Her daily routine is hurried, regimented. She awakes at 6:30 a.m. in her Mississauga, Ont., townhouse and has two cups of black coffee; prepares lunch and dinner meals; readies herself for work; and then contends with rush-hour traffic on her way to her daughter’s high school and then Metropolitan United in downtown Toronto. Here, Brown, a former Pentecostal, provides outreach to the homeless alongside other community-services counsellors. Often, she’ll lend a hand in the kitchen before lunch and make a run to the Daily Bread Food Bank, too. In mid-afternoon, it’s off to Seaton House, where she counsels more clients — at times over a cold cafeteria dinner — and inspects the dormitories before lights out. Perhaps there’s time to cross paths with her children when she returns home late at night or watch a snippet of one of her favourite TV dramas.

Recent statistics illustrate the continued decline of the nuclear family across the country. Single-parent families now comprise 15 percent of all Canadian households — up from 12 percent in 1990 — according to Statistics Canada’s 2006 census. More than 80 percent of lone parents are women. And anecdotal evidence suggests that black women are shouldering far more than their share of the parenting burden.

The story is much the same south of the border. In the spring 2005 issue of the Wilson Quarterly, David Popenoe, a sociologist at Rutgers University, reported that nearly 50 percent of American children went to sleep each evening without being able to say good night to their dads — three times more than in 1960. The decline of fatherhood, he wrote, is a major force behind youth crime and delinquency, pregnancy, depression, substance abuse and alienation. It’s also a factor in the growing number of women and children living in poverty.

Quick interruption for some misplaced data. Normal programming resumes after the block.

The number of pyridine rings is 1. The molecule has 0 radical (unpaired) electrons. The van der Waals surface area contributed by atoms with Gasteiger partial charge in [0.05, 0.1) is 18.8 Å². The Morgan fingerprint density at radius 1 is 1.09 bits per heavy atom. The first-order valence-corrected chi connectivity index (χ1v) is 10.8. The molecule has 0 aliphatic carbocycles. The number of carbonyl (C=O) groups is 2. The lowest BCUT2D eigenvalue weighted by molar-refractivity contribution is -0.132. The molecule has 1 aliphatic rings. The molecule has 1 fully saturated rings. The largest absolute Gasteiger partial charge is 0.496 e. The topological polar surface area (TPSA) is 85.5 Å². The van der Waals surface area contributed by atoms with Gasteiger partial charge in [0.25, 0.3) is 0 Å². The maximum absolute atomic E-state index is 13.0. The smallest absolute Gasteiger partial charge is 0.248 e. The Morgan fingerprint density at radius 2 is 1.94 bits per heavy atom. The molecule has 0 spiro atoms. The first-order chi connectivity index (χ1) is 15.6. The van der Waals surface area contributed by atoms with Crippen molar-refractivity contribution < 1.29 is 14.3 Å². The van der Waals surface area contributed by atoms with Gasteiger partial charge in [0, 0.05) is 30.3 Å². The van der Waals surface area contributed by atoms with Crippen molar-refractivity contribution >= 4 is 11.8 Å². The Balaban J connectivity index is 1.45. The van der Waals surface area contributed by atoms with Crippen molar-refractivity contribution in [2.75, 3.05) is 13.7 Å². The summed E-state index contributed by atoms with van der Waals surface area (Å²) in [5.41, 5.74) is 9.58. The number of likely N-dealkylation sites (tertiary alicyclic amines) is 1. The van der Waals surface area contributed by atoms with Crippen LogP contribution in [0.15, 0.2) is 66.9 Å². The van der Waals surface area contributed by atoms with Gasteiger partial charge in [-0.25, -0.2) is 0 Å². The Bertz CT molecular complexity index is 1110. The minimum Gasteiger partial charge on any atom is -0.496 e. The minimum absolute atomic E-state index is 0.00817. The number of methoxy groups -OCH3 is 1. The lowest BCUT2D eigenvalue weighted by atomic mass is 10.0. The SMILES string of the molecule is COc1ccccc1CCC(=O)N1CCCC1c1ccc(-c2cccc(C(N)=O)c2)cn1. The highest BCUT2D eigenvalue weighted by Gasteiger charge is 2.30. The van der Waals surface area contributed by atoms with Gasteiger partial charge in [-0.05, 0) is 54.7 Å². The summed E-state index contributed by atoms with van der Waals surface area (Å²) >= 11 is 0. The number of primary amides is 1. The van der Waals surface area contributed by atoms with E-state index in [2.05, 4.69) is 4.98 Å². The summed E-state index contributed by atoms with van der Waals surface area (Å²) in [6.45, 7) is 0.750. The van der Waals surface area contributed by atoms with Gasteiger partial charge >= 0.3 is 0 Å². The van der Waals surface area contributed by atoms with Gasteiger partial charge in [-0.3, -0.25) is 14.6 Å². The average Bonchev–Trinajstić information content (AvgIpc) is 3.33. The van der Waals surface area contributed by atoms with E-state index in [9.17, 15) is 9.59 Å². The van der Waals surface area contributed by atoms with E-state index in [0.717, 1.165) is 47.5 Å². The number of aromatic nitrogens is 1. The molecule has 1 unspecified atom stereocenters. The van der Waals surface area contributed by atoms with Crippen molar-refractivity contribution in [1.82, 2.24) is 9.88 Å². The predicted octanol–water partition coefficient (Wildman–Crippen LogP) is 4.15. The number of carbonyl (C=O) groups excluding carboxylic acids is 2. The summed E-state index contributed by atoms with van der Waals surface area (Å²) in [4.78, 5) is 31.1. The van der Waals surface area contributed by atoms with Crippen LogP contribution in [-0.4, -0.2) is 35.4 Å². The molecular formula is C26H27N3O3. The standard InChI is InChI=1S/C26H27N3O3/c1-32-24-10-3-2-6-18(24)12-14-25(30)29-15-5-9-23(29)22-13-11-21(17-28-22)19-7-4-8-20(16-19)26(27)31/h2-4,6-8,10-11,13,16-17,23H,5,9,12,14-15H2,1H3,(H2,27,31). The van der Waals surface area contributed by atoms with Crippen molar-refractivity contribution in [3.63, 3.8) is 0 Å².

U.S. president Barack Obama wrote about his own absent parent in his autobiography Dreams from My Father. In June 2008, on Father’s Day, then senator Obama sharply assailed absent black fathers at Chicago’s Trinity United Church of Christ. “We need fathers to realize that responsibility does not end at conception,” he told the crowded congregation. The speech was striking for its setting, a predominantly African-American church, and for how Obama directly addressed one of the most sensitive topics in the black community: whether absent fathers bore some of the responsibility for the social problems affecting African Americans.

Back in Canada, Dr. Wanda Thomas Bernard, the director of Dalhousie University’s school of social work, has been studying black men and fatherhood. Bernard explains that life is already scripted for many black males, and that lack of opportunity eventually leads some away from their families. “The intersection of race and class has a huge impact on the family structure for blacks,” she says.

As Brown begins her rounds as a client service worker at Seaton House Men’s Shelter, she recites the inscription on the front of the building: “There are only three kinds of men: somebody’s father, son or brother.” The words bring her perspective even on the hardest of nights. Straightaway, she’s greeted by male clients ambling in the main corridor, where the scent of air fresheners and industrial floor wax compete with the smell of strange body odours and alcohol. Brown takes on the temperament of a street-corner preacher when working with an elderly man who swerves and speaks nonsensically. She’s the same with others who are intoxicated or high on drugs.    

Reynaldo Martinez, a shift leader at Seaton House, has worked with Brown for more than four years. “Upon intake, she’s able to examine each person — looking down below the surface — and figure out what’s really going on with them,” Martinez says. “She’ll quickly look over to a colleague at Seaton House and say, ‘Yo, this guy really isn’t on the level,’ and move swiftly and accordingly.”

Brown’s colleagues see the irony in a single mother working with down-and-out males. They’ve quietly wondered how she feels about those who have abandoned their own families somewhere down the line. But there appears to be no prejudice on her part, and no ill will either. Says Brown: “I don’t hold any resentment toward men because I’m doing the single parenting thing.